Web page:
A Traitor's Tale
Imagine if the only account of the American Revolution was written by Benedict Arnold and you get a good idea of what Josephus' history is like. The Jewish War is a contemporary account of the Jewish revolt against Roman occupation in 66-73 AD. In terms of ancient history, The Jewish War is unusually detailed since the author was an active participant in events. Josephus was born in 37 AD, seven years after the crucifixion of Christ, and he was educated as a scholar and priest. Shortly after Judaea erupted in rebellion in May 66 AD, Josephus joined the insurgents and was tasked with organizing the military defense of Galilee. Although the initial Roman effort to suppress the rebellion in late 66 AD failed, the Roman Empire quickly responded to the Jewish revolt. A 50,000 man Roman army under the general Vespasian was assembled in Syria and invaded Galilee in Spring 67 AD. Although Josephus put up a stout defense of the province, Vespasian overran one town after another until Josephus' own stronghold of Jotapata fell in July 67 AD. While most of the Jewish defenders were killed in the final assault or committed mass suicide, Josephus decided to remain alive and collaborate with the all-conquering Romans. Initially Josephus was treated as a prisoner but after demonstrating himself as a willing collaborator, he was treated as a guest. For the remainder of the war, Josephus remained close to the Roman command headquarters and was able to gather insights that he would commit to his history of the war. However it is important to remember that Josephus was a traitor (after the war he settled in Italy), and his desire to flatter his former enemies and to rehabilitate his tarnished reputation are important bias factors that shape the account.
The first six chapters (130 pages) deals mostly with the reign of Herod the Great and the internal power struggles in Judaea in the 1st Century BC. Although this third of the book is only intended to provide the background history of Judaea, it does hammer home the reality of constant struggles for dominance by various factions. Jew on Jew violence was endemic. The seventh chapter covers the period 6 - 58 AD when Judaea came under direct Roman rule due to anarchy in the province after Herod's death. Pontius Pilate, the famous Roman governor of 26-36 AD, is only mentioned in three paragraphs. Jesus Christ is not mentioned at all in this Penguin translation, but the Loeb translation does offer a short section on Christ and John the Baptist. Certainly these chapters are disappointing in the relative lack of detail provided on recent events prior to the revolt, as opposed to the highly-detailed accounts of events that occurred 100-200 years prior.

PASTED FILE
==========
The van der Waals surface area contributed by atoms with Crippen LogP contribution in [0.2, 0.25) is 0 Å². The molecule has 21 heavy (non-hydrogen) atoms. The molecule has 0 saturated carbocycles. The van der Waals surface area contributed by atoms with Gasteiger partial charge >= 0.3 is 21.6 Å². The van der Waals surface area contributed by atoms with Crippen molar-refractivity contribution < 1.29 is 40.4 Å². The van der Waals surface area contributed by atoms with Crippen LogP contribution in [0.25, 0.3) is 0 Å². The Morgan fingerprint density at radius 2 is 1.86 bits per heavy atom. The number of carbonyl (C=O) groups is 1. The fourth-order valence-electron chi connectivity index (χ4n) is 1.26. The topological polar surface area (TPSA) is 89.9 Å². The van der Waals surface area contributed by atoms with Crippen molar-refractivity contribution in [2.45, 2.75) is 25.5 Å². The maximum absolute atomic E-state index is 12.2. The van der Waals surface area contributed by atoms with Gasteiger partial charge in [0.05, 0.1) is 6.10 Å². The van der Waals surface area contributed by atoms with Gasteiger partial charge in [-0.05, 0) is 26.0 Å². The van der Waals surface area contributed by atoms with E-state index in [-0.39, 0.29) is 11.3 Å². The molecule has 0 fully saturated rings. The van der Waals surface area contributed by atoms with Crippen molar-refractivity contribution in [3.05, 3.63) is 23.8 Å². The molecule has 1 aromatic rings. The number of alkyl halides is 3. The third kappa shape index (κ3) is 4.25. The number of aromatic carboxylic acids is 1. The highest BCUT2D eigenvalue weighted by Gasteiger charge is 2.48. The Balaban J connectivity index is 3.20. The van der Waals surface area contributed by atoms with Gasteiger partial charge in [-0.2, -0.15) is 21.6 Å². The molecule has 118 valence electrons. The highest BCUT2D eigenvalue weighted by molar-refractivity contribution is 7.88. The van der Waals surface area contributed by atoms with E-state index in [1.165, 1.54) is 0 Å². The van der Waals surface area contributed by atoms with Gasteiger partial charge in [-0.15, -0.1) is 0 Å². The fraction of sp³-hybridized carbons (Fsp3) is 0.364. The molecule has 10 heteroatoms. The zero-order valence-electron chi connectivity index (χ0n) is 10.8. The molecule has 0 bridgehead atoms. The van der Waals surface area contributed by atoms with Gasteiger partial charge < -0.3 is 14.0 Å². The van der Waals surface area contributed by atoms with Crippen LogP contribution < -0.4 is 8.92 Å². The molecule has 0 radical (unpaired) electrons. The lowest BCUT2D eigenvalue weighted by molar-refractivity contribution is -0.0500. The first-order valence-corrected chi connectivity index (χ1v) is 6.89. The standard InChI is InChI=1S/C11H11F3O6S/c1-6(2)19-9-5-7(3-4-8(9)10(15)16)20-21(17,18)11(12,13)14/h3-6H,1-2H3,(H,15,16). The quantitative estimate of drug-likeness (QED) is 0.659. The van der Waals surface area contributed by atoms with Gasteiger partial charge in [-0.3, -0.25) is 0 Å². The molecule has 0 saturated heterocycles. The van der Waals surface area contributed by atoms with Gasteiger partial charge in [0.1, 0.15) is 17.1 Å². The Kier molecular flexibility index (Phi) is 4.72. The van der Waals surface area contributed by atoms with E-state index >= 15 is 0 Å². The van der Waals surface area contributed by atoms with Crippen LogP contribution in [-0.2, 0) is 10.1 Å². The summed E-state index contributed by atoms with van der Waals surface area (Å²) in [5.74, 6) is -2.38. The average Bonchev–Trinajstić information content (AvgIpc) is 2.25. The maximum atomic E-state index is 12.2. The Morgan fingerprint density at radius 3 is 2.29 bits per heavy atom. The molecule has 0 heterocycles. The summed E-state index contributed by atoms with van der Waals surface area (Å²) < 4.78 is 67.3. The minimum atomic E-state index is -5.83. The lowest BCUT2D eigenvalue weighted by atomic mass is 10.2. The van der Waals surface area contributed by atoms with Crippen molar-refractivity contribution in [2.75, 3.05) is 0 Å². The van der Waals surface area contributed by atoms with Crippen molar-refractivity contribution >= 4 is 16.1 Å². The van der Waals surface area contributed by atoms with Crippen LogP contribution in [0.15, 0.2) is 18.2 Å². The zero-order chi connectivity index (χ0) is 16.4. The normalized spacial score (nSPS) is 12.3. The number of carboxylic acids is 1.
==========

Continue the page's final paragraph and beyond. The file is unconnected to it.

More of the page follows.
Josephus' account of the outbreak of the war is a bit confusing. Whether they were revolting for political or religious reasons is unclear. The relative impact of Roman heavy-handedness versus nationalist aspirations is ambiguous. Josephus covers the period May 66 to July 67 AD in great detail, primarily because he was an active commander in Galilee in this period. Most of this account is probably factual, except to where it relates to the author's prowess or the incident in which he was captured.
After Josephus capture, the account then focuses primarily on the rival Jewish factions which attempted to seize power in Jerusalem and the Roman siege of that city. Josephus covers the four-month siege of the capital (summer 70 AD) in great, bloody detail. While the author's claims that over one million Jews died in the siege are greatly exaggerated since the population was only 600,000, there is little doubt that the final capture of the city was a scene of great carnage. Josephus spends great effort to paint the Jewish defenders in the blackest light as impious gangsters, bent only on looting their own city and eliminating all rivals. On the other hand, the Romans are painted in a very favorable light. Both these portrayals are colored by Josephus' circumstances as a traitor (during the siege he repeatedly went to the walls and called on the defenders to surrender).
The siege of Masada is covered in only the last fifteen pages, with little discussion of the Roman assault ramp. This overly-succinct section, which covers the dramatic ending of the war, is disappointing. As military history, The Jewish War does provide interesting lessons. The initial Roman punitive expedition to crush the rebellion failed due to poor planning and hasty execution. Vespasian's campaign was methodical and successful, particularly in eliminating all insurgent towns around Jerusalem before beginning a major siege. The Roman Army fought best in open, set-piece battle but was several times defeated in confused street fighting inside Jerusalem and other towns. Untrained but fanatical enemies can inflict losses on even well prepared regular troops, particularly when the fanatics are cornered and their situation is desperate.
Despite omissions that were included in the Loeb translation, the Penguin editors are to be applauded for the excellent footnotes and appendices covering topics such as money, provincial administration and Jewish bandit factions. The map of Judaea is decent, but the map of Jerusalem does not show surrounding areas where the Romans camped. All in all, The Jewish War is valuable in covering a little-known war at a crucial time, but the author's veracity is often suspect.